Like Trump, Kevin O'Leary only needs voters to take him seriously: Aaron Wherry
O'Leary says public understands distinction between his TV personality and political candidacy
Perhaps all prime ministers end up becoming television characters, but Kevin O'Leary is the first TV character to run for prime minister.
His background is in business but his fame is based on his work as the tough-talking, unforgiving judge on Dragons' Den and Shark Tank and as a business commentator.
He's what's known as a television personality and the resulting name recognition is his greatest asset as a candidate for the leadership of the Conservative Party.
O'Leary shares none of the new U.S. president's nativist and ethnic politics, but his nearest precedent is still Donald Trump, another star of reality television with the aura of a businessman and a gift of gab.
Now, the question is how serious O'Leary should be taken as a contender for high office.
'TV entertainer with absolutely no filter'
In launching her "Stop Kevin O'Leary" campaign earlier this month, leadership rival Lisa Raitt described him as a "TV entertainer with absolutely no filter."
But that's part of his appeal.
As he explains on his campaign website, "Canadians are looking for a Prime Minister who is not a career politician; a Prime Minister who will fight for them, and is not afraid to tell them how it is."
Like Trump, O'Leary speaks with the assurance, pace and hyperbole of a pro wrestler cutting a promo.
He uses words like "stupid" and "screwed." He refers to the prime minister as "surfer dude" and has said Justin Trudeau negotiating with Donald Trump will be like "Bambi versus Godzilla." He says the next election will be an "exorcism."
He barged into the national debate last January when he declared he would invest $1 million in the oil and gas industry if Alberta Premier Rachel Notley resigned.
Appearing at the Manning Centre conference in March, O'Leary said he had recently met Finance Minister Bill Morneau and told him, "Listen Bill, I don't like deficit spending. I'm going to be your worst nightmare. I'm going to tear that budget to pieces."
In December, he brandished a spatula in a video to explain that he was going to scrape the "crap" out of Ottawa.
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Raitt greeted O'Leary's campaign launch this week with a list of his comments she finds objectionable, some dating to O'Leary's time as co-host of CBC's Lang & O'Leary Exchange.
"Kevin O'Leary has a long record of saying whatever ridiculous thing comes to his mind," Raitt wrote in an email to her supporters.
But presented with some of his previous comments this week, O'Leary said the public understands there's a distinction between who he's been on TV and who he is now.
"I have been a commentator on television for over a decade," he told the hosts of CTV's Your Morning on Wednesday when reminded that he'd referred to Conservatives as "losers" last year. "I've said many different things ... There's 10,000 hours of things that I've said. I expect all of them to get regurgitated. They don't mean anything. They're not policy ... I don't care what I said 10 years ago, what matters is how we're going to fix this country."
Asked later by CBC News about his suggestion that labour unions be done away with, O'Leary's campaign explained that, "Kevin has said a lot of things over the years on TV, some of them serious, some of them for the entertainment value."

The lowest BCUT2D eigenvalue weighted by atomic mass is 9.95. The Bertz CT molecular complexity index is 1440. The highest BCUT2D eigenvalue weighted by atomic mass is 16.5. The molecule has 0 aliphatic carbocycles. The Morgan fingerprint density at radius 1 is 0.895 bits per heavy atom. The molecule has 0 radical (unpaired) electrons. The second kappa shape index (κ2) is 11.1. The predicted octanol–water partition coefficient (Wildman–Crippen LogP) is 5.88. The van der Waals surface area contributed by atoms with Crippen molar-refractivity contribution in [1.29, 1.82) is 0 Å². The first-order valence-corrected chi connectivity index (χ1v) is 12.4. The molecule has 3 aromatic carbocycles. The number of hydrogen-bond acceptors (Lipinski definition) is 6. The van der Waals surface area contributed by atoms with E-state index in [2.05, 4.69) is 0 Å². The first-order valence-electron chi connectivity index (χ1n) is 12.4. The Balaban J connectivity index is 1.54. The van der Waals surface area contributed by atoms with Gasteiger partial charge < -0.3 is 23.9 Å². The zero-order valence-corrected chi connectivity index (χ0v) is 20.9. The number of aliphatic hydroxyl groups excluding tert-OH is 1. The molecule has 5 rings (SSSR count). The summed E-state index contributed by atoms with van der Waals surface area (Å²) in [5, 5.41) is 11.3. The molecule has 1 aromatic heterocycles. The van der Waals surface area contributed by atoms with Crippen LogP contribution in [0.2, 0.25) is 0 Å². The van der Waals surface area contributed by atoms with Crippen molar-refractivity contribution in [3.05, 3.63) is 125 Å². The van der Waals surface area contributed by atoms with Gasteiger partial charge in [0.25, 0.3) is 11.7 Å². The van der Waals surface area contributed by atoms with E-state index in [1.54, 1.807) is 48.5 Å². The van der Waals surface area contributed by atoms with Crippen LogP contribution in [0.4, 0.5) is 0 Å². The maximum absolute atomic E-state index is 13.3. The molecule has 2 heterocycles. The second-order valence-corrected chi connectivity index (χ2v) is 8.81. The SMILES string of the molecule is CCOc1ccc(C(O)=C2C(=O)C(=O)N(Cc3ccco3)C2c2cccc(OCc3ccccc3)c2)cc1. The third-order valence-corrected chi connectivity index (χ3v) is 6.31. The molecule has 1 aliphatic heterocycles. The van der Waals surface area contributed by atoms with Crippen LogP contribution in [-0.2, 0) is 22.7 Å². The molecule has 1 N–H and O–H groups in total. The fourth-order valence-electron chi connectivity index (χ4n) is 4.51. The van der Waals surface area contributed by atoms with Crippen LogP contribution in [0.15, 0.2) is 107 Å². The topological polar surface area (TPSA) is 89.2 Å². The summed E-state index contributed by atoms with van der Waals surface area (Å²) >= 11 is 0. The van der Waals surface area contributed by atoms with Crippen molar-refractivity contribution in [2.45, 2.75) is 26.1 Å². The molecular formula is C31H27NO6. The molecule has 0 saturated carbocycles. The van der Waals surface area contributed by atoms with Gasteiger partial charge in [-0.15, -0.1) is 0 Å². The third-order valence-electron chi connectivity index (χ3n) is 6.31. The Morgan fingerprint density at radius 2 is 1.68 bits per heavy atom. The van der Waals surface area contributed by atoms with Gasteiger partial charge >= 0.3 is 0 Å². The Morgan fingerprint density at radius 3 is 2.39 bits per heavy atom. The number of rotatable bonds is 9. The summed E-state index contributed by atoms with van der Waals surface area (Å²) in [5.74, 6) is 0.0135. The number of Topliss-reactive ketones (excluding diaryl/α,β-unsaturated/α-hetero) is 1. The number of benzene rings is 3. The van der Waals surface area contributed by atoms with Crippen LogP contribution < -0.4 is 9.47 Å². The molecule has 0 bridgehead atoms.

So he tells it like it is, but he hasn't always meant it.
Beyond taking political positions that don't obviously line up with traditional Conservative positions — supporting the legalization of marijuana and medically assisted death, questioning the utility of military combat — O'Leary's own policy proposals have strayed even further.
He's said campaign finance laws should be rewritten so wealthy individuals like himself can fund their own campaigns, a proposal that would give political advantage to the rich.
And he's suggested Senate appointees pay for their seats in the upper chamber to transform it into a "profit centre."
That idea can only be taken seriously if one doesn't take the Senate seriously. But it can only be casually dismissed if one doesn't take Kevin O'Leary seriously.
"Running for prime minister is serious business," Maxime Bernier's campaign wrote in an email to supporters after O'Leary's thoughts on campaign finance and the Senate made news this week. "Maxime Bernier is a serious contender, with a full platform. Kevin O'Leary is ... well. He's trying to sell a vision that isn't even half-baked."
What really matters
Similar questions of seriousness were raised about Trump. Barack Obama at one point described Trump as a "fundamentally unserious person."
During his run for president, Trump did or said things that might have otherwise been expected to damage his candidacy — from questioning whether a judge with Mexican heritage could fairly rule on a case involving Trump to suggesting that a rival candidate's father was somehow linked to John F. Kennedy's assassin, Lee Harvey Oswald.
None of the above mattered enough to prevent him from winning. Because Trump, in his entertaining way, reached enough people to win 304 electoral college votes.
After hearing Trump claim, incorrectly, that 58 per cent of young African-Americans couldn't find work, writer Salena Zito came up with a theory to explain his surprising rise: "When he makes claims like this, the press takes him literally, but not seriously; his supporters take him seriously, but not literally."
O'Leary likely won't repeat any of Trump's worst excesses, but he has at least some of the president's features. It remains to be seen whether he can fashion that into a candidacy Canadians will take seriously.